"Shadows present, foreshadowing deeper shadows to come." -- Herman Melville

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August 11, 2006

Lady in the Water
US 2006, Written and Directed by M. Night Shyamalan
(*) of four

Embarassingly self-absorbed and relentlessly pedantic, Lady is a complete failure and Shyamalan's first box-office disaster. To be honest, after the torrent of atrocious reviews, I normally wouldn't be seen anywhere near this one. I've never been a fan of Shyamalan's work and didn't even bother seeing The Village after it was put through the ringer. However, in June, I had the pleasure of reading an advance copy of Michael Bamberger's wonderful book on the making of the film, The Man Who Heard Voices. It's a fascinating portrait of the disparate personalities working on Lady, from humble and self-effacing Paul Giamatti to flower child Bryce Dallas Howard to legitimately-insane DP Christopher Doyle. Skip the movie and read the book instead.

Anyway, I felt an obligation to see the movie after reading the book and despite preparing myself for the worst, it was even more awful than I anticipated. Shyamalan has crafted the film as a fable or bedtime story, but instead of using a well-known tale as a framework, he's imagined his own, boxing himself in between letting the fable speak for itself (potentially confusing the audience) and explicitly detailing the parameters of his vision. Sadly, as a result, Shyamalan lets the film degrade into an onerous, nonstop discussion of nomenclature. Literally the entire movie is Paul Giamatti's character walking around to everyone in the building asking, "Hey, can you explain the plot to me?" After persons x and y shrug their shoulders, it's back to the All-Knowing Elderly Asian Woman Stereotype, who doles out tiny snippets of plot every five, ten minutes (halfway through the movie I wanted to scream at her, "Just tell us the whole goddamn story!") Or maybe we'll turn to the Stuck-Up Asshole Movie Critic Stereotype who spouts jaw-droppingly pretentious, faux-clever meta-dialogue. I won't even touch Shyamalan's casting of himself as the martyred writer whose work will "change the world." Avert your eyes before his ego blinds you. And so on the film goes trying so fucking hard to explain what's going on without for a second letting the experience wash over us so we can decide for ourselves. The worst part, though, is that even after all the endless exposition, I still can't explain to you what happened. Lady won't destroy Shyamalan's career, but the stink from it is going to dog him for a long time. Stay away.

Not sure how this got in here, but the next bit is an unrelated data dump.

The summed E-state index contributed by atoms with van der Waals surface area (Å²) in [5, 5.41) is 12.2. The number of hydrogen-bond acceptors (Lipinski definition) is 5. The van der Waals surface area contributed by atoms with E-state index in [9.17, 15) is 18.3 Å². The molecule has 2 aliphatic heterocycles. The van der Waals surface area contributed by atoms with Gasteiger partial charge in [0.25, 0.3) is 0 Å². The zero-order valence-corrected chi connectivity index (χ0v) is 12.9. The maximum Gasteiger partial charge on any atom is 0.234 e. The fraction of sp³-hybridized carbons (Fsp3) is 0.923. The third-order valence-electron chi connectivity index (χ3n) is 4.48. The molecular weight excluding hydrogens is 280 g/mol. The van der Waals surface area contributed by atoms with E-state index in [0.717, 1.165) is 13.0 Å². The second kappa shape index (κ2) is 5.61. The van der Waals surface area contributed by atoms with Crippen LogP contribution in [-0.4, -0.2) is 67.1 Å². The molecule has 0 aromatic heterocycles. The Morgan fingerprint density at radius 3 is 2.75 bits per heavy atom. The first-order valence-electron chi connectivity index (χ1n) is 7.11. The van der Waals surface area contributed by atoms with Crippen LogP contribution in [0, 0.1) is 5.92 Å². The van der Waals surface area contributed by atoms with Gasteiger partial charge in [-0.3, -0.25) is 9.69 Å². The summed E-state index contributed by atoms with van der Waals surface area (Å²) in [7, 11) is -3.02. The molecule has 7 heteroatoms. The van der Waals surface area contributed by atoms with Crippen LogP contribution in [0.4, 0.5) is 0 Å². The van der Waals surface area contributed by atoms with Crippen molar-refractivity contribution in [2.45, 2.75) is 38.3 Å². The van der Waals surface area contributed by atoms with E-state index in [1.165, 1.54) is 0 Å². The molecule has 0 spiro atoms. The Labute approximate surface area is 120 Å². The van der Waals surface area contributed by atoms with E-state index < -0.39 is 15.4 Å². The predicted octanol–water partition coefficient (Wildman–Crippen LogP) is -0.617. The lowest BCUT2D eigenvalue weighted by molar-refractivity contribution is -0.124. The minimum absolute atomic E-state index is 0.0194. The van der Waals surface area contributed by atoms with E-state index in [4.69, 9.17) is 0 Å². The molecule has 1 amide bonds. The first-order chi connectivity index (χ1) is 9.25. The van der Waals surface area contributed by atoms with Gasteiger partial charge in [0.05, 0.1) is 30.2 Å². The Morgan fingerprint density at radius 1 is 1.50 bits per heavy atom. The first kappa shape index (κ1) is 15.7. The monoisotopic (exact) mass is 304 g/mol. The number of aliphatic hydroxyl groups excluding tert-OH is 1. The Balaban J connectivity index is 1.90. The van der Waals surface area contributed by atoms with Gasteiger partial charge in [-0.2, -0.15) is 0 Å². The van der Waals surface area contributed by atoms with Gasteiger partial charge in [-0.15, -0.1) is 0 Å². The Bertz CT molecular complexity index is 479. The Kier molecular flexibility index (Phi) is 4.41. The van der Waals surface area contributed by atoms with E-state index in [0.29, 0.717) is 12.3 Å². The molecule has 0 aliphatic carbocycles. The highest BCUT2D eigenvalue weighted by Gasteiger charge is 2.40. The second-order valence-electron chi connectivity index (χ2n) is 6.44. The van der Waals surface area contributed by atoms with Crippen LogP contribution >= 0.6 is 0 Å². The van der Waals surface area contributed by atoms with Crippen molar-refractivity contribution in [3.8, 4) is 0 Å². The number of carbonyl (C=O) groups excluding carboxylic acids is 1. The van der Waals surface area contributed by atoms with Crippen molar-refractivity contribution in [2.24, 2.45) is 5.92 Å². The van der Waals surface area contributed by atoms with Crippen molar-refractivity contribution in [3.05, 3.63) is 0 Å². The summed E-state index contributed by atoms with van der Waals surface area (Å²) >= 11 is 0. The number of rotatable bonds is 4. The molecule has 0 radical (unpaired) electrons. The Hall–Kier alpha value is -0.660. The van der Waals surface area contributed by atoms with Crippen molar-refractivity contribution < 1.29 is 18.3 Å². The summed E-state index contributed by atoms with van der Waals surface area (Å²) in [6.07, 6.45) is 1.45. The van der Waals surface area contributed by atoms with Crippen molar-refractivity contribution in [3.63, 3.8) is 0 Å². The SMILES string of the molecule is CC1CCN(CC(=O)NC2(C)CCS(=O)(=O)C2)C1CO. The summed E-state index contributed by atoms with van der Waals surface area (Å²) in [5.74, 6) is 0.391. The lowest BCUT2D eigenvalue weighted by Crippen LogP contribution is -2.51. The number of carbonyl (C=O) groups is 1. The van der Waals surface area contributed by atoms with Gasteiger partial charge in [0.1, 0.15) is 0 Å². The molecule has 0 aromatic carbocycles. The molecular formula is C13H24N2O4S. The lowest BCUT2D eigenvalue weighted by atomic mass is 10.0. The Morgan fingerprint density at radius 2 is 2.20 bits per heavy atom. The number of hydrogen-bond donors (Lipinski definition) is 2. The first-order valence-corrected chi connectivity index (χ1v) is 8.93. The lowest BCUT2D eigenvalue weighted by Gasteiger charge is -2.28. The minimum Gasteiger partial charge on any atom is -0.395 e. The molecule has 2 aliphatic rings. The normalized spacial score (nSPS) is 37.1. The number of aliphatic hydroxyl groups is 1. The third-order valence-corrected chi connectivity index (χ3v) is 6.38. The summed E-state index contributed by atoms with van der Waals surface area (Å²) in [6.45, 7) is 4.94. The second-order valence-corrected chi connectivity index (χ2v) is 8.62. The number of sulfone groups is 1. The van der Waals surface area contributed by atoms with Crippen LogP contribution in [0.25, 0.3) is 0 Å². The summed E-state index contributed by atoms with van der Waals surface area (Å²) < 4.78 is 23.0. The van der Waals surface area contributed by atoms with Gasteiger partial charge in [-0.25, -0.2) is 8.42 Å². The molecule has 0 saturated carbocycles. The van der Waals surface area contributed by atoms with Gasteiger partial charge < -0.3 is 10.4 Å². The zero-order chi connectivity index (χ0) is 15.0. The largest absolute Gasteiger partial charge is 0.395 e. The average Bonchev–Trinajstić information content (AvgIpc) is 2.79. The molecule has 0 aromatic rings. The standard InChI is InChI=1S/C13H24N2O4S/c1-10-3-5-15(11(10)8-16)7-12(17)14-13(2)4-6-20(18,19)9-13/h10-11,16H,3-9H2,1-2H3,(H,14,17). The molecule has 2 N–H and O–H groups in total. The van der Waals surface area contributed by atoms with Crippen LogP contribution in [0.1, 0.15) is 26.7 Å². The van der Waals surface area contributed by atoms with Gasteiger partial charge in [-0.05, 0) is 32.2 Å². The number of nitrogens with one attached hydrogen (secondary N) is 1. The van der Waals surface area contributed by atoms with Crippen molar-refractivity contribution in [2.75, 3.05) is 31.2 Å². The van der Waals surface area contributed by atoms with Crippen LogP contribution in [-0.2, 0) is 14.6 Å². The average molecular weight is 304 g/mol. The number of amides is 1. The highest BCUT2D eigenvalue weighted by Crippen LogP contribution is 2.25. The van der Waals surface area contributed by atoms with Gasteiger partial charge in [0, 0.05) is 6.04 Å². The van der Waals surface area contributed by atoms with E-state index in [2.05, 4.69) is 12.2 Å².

Talladega Nights: The Ballad of Ricky Bobby
US 2006, Directed by Adam McKay
Written by Adam McKay and Will Ferrell
(*** and 1/2) of four

Do you really need a review of this? If you've seen the ads or trailer, you know exactly what you're getting yourself into (hell, I laughed the first time I read the title). It strictly follows the McKay/Anchorman formula of pointing a camera at funny people, letting them bullshit for a while, then figuring it out in the editing room. For what it's worth, I thought Anchorman was shockingly unfunny when I saw it in theatres (one exception: the amazing, epic street brawl). That said, now that it's shown every 20 minutes on an HBO channel, I keep finding myself going back for quick bursts of silly stupidity, so it is warming on me. Armed with a juicier subject, Nights is much more consistent. If you quote Anchorman incessantly, well, I'm sure you've already seen Nights. For everyone still on the fence, in lieu of getting into the "plot," let's just take a look at the tremendous cast list and maybe you'll be convinced: